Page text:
In recent years, Japanese food has emerged as one of the most sought-after cuisines in America, and Americans are becoming discerning—no longer are we satisfied by half-priced sushi rolls or sickly-sweet chicken teriyaki. As with those looking for the most authentic and the best Mexican restaurants in America, diners now seek out only the finest Japanese, from raw-fish temples (we’ve got you covered with the best sushi restaurants in America) to yakitori specialists and of course, joints offering the best ramen in the USA (and yes, we know there are questions about the exact origins of ramen—but no time for ramen wars here). The noodle soups have come a long way since they (like pizza and donut shop pastries) were merely thought of as a poor college student staple. Customized strands and slow-simmered broths ensure that these are as satisfying and slurp-worthy as their Japanese originals. Get ready to tuck into belly-warming bowls of the best ramen in America. Follow Time Out USA on Facebook; sign up for the Time Out USA newsletter
Best ramen in America
The restaurant that sparked Austin’s ramen craze remains the city’s top noodle-slinger, thanks to its extraordinarily intense broth. Former DJs Tatsu Aikawa and Takuya Matsumoto craft a tonkotsu that requires three days’ worth of cook time, resulting in a luscious pork bone elixir that clings to each angel-hair-thin noodle (like many of the nation’s top ramen joints, the custom strands come from revered producer Sun Noodle). Meltingly tender chashu (thin-sliced pork), snappy woodear mushrooms and a marinated egg finish each carefully composed bowl.
The best seats in the house are at the bar overlooking the open kitchen, where husband-and-wife team Joshua and Heidy Smookler operate with sushi-bar intimacy, cracking jokes while shaking pots of just-boiled noodles as easily as tumbler-happy bartenders. Those strands are delicate, but with an al dente spring and a different variety showcased in each bowl. Most notable is the flagship bowl. Built on a broth of oxtail and bone marrow, the house ramen gets some extra-meaty oomph from melting cubes of brisket, which, paired with shredded cabbage and half-sour pickles, toe Jewish deli-novelty without succumbing to kitsch.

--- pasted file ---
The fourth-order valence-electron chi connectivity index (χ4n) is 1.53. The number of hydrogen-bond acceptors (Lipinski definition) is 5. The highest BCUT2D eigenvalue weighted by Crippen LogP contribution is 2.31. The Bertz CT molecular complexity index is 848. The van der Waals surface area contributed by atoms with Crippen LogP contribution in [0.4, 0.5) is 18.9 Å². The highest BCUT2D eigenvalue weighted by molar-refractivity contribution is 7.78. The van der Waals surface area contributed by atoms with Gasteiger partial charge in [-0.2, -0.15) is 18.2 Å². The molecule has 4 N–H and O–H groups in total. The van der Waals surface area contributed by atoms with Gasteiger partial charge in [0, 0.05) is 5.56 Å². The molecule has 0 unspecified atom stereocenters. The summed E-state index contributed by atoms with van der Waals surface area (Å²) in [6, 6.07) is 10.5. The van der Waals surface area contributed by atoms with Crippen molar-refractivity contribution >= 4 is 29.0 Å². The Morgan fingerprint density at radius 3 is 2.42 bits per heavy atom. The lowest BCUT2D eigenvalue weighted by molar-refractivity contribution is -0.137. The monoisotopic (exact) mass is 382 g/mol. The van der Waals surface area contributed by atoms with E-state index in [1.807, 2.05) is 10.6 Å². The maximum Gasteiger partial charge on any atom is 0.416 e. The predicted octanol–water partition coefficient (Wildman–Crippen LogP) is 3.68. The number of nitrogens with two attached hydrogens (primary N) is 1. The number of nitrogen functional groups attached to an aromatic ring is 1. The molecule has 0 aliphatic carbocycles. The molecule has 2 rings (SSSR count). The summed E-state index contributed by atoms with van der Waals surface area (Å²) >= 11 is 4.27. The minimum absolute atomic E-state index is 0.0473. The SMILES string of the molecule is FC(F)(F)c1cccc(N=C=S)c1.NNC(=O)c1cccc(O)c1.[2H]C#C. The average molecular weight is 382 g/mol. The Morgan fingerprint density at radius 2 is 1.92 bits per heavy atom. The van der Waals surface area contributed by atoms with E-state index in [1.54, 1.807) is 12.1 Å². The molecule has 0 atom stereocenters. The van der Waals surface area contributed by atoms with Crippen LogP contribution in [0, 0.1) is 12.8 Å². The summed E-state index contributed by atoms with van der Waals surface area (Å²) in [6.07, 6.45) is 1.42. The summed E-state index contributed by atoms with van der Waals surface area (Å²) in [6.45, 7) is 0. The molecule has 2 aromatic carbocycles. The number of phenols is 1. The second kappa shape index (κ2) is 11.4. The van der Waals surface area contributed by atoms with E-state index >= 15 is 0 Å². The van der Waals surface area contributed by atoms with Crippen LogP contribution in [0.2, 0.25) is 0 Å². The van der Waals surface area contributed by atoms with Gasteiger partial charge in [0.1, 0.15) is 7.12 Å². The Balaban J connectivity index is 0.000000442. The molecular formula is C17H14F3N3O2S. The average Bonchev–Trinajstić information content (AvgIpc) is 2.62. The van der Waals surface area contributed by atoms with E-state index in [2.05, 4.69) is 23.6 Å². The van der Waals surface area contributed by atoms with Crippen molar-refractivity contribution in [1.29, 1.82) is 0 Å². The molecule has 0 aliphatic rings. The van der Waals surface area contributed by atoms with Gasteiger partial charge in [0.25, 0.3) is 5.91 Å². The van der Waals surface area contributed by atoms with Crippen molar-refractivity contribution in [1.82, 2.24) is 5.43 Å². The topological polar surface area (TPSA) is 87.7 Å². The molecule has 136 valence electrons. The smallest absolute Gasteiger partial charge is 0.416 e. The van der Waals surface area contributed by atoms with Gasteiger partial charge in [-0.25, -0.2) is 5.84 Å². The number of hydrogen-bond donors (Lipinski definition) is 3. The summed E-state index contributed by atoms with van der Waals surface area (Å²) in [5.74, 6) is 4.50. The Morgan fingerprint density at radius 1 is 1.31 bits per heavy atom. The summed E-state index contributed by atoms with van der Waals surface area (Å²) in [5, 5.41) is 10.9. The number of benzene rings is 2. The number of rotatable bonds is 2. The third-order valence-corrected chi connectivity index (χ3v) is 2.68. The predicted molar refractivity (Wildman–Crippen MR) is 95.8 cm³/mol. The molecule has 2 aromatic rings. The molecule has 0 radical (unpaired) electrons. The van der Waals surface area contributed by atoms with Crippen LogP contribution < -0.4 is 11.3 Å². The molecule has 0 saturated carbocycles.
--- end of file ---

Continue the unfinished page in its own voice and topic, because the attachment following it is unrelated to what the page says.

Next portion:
Much digital ink has been spilled over Tsujita’s tsukemen: how kurobuta pork bones are simmered for no less than 60 hours to create the dipping broth; how the noodles are thick, toothy, dense; and how ramen is served only at lunch, so that the wait for a seat can fluctuate between tolerable and formidable (unless you’re dining solo, in which case, you’ll be seated at the counter in no more than 15 minutes). Suffice to say, in a rare instance of hype living up to reality, all that ink bleeds true—this is the best tsukemen in the city. This West L.A. spot’s noodle bowl is the one to which you’ll forever compare all others, much to your chagrin. Because after you’ve eaten here, you’ll be resigned to the fact that when the mood for tsukemen strikes, you’ll have no choice but to go to Tsujita. Put your name down. And wait…and wait. It’ll be worth it.
Japan native Kazunori Kobayashi runs a mini ramen empire in the Bay Area, where each spot specializes in a different type of broth. Here, the spotlight shines on spicy stamina in three styles: miso, shoyu and a standout tonkotsu. The sumptuous pork variation is intensely satisfying, amped up with roasted garlic, red pepper threads and Ramen Dojo’s signature chicken gravy—essentially a Japanese meat sauce that’s pure comfort-food gold.